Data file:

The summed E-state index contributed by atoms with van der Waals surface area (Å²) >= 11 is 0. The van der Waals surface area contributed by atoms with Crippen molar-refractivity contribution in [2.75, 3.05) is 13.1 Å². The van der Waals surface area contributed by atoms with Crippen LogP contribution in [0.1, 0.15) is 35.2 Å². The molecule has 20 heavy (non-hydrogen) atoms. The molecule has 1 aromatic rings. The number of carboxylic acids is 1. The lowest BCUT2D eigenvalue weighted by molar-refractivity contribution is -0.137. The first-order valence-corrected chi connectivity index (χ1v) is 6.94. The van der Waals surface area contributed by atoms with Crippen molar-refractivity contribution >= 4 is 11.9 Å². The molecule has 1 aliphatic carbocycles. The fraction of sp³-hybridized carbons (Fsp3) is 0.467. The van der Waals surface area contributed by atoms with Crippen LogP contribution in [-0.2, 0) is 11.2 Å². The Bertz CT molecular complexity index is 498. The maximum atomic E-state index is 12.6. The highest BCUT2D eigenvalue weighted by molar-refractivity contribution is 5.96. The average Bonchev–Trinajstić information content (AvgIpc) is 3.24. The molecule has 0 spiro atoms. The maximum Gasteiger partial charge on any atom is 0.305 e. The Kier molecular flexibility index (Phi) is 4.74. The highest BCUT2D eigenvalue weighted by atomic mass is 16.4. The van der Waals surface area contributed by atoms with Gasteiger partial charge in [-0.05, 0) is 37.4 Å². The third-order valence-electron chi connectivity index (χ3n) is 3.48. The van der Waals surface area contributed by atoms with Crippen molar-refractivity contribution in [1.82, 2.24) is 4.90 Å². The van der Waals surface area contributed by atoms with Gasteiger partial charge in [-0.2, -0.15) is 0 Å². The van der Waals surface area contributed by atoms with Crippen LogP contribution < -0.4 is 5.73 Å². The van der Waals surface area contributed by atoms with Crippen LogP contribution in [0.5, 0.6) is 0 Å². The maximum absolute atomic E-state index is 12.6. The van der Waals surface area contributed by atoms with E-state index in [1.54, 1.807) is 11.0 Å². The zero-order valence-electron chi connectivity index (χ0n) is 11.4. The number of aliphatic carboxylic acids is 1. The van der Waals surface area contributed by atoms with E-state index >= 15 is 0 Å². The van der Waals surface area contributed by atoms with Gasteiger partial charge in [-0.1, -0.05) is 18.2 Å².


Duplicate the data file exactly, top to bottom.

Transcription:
The summed E-state index contributed by atoms with van der Waals surface area (Å²) >= 11 is 0. The van der Waals surface area contributed by atoms with Crippen molar-refractivity contribution in [2.75, 3.05) is 13.1 Å². The van der Waals surface area contributed by atoms with Crippen LogP contribution in [0.1, 0.15) is 35.2 Å². The molecule has 20 heavy (non-hydrogen) atoms. The molecule has 1 aromatic rings. The number of carboxylic acids is 1. The lowest BCUT2D eigenvalue weighted by molar-refractivity contribution is -0.137. The first-order valence-corrected chi connectivity index (χ1v) is 6.94. The van der Waals surface area contributed by atoms with Crippen molar-refractivity contribution >= 4 is 11.9 Å². The molecule has 1 aliphatic carbocycles. The fraction of sp³-hybridized carbons (Fsp3) is 0.467. The van der Waals surface area contributed by atoms with Crippen LogP contribution in [-0.2, 0) is 11.2 Å². The Bertz CT molecular complexity index is 498. The maximum atomic E-state index is 12.6. The highest BCUT2D eigenvalue weighted by molar-refractivity contribution is 5.96. The average Bonchev–Trinajstić information content (AvgIpc) is 3.24. The molecule has 0 spiro atoms. The maximum Gasteiger partial charge on any atom is 0.305 e. The Kier molecular flexibility index (Phi) is 4.74. The highest BCUT2D eigenvalue weighted by atomic mass is 16.4. The van der Waals surface area contributed by atoms with Gasteiger partial charge in [-0.05, 0) is 37.4 Å². The third-order valence-electron chi connectivity index (χ3n) is 3.48. The van der Waals surface area contributed by atoms with Crippen molar-refractivity contribution in [1.82, 2.24) is 4.90 Å². The van der Waals surface area contributed by atoms with Gasteiger partial charge in [-0.2, -0.15) is 0 Å². The van der Waals surface area contributed by atoms with Crippen LogP contribution < -0.4 is 5.73 Å². The van der Waals surface area contributed by atoms with Crippen LogP contribution in [0.5, 0.6) is 0 Å². The maximum absolute atomic E-state index is 12.6. The van der Waals surface area contributed by atoms with E-state index in [1.54, 1.807) is 11.0 Å². The zero-order valence-electron chi connectivity index (χ0n) is 11.4. The number of aliphatic carboxylic acids is 1. The van der Waals surface area contributed by atoms with E-state index >= 15 is 0 Å². The van der Waals surface area contributed by atoms with Gasteiger partial charge in [-0.1, -0.05) is 18.2 Å².